BobMac
 

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Can't say I've ever owned a gun that was really accurate that I didn't want to keep. To be honest, I have sold some that were very accurate that I'm very sorry I sold. One, for instance, was an older Colt 1911 Gold Cup and the other was a Browning HP. That darn HP would regularly put five, hot loaded, 90 gr. Sierra's into an inch at 25 yds. That's after I had Micro Gunsight put some decent, fully adjustable sights on it.
Does it fill a real need ? Does it "talk to you" ? Kinda sounds like it doesn't. When they stop "talking to me" when I pick'em up, they tend to be headed out the door. E
 

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I always wanted a Python because of how accurate everybody claimed they were. then I bought my first K38. Ran into some friends(Colt Snobs) up at the range right after I developed a round for the K38,4.0 gr.Unique with a 158. I shot rings around both their Pythons. Of course my normal luck prevailed and it was in the shooter safe when it got stolen.

Had a Savage 110CL(Yes, left-handed) in 270Win. once. Thing would shoot ungodly small groups but, I didn't, and still don't, like 270Win. and sold it.
 

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I have never met an accurate gun I did not like!

The only Colt's I ever liked and still do are my Swenson and a 44 US Colt SA converted to 22 rimfire by a man named Croll or Kroll. Shoots like a rifle, almost. He did his work in the times when army surplus Colts were a dime a dozen.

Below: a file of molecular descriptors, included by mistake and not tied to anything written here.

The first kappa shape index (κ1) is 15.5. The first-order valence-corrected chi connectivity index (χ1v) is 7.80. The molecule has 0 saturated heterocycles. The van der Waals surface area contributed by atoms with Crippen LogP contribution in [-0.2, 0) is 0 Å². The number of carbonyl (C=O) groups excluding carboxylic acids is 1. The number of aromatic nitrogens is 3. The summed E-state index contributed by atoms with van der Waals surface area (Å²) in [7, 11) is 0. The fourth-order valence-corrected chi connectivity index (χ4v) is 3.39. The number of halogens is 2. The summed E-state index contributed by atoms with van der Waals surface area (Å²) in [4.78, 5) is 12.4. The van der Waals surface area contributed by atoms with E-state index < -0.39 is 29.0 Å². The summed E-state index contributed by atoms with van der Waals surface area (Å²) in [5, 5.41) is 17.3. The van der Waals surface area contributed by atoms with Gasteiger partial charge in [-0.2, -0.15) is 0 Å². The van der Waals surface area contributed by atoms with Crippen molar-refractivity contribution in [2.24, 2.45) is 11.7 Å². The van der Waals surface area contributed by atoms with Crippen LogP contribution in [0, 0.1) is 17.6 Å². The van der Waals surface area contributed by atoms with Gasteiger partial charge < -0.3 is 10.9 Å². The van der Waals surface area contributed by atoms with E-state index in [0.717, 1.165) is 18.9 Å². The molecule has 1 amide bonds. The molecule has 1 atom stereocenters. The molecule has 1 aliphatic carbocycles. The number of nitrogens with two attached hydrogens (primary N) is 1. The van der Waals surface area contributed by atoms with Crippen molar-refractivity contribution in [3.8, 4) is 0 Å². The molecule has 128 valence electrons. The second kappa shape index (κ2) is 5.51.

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Good taste sir:

I had a SAA converted to .22 with King sights. I assume they did the conversion too but have no documentation. Does yours have adjustable sights.

photos?
 

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Dove tail rear sight, tap for windage. He made an elevation adjustable front sight, screw in the front changes elevation, it cams with a spring,tighten to raise elevation, loosen to lower elevation. From what I can understand this is one he converted after he went blind.

Milled top ramp on the barrel, milled ramp on the side to hold the ejector out for the 22 cartridges. I believe he made the cylinder which indexes right on time as well and set his own made firring pin and set it in the old hammer. I can dry fire it all day and not a mark on the cylinder. One piece grip that was probably the original. Very slight back lash after the sear breaks, I was going to make a trigger stop for it, but decided to do it with electrical tape around the trigger guard behind the trigger instead.

Absolutely beautiful workmanship, plain but all totally devoted to function.

I was researching for an article about him and have some information, but not as much as I should have. From what I have found out he did a lot of these conversions. This one cost me $225 in 1964. It has the US stamp on the frame.

A friend had a Win Mod 52 B sporter. We were sitting on a dam above the outlet, about 100 yards down were some 2 x 4 blocks floating in the swirling water. We shot at them, I beat him and his rifle with the Crowl, we traded firearms and he beat me!

I am getting ready for Blade Show which starts this week in Atlanta, as soon as I have time I will shoot some photos and have my lady post them up.

It is nice to find someone interested in him and his work.
 

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Here she is in all her glory!






This is a revolver that you can look at all day and not see it all. Just for this write up I took her out and did some plinkng. Cambering a round is like closing a vault door, the cartridges slide in tight and subtly click into place. You know exactly where each round is headed if you pay attention. There is no 1 of 6 fliers. The cylinder rotates freely but is tight with very little wobble or play in any direction.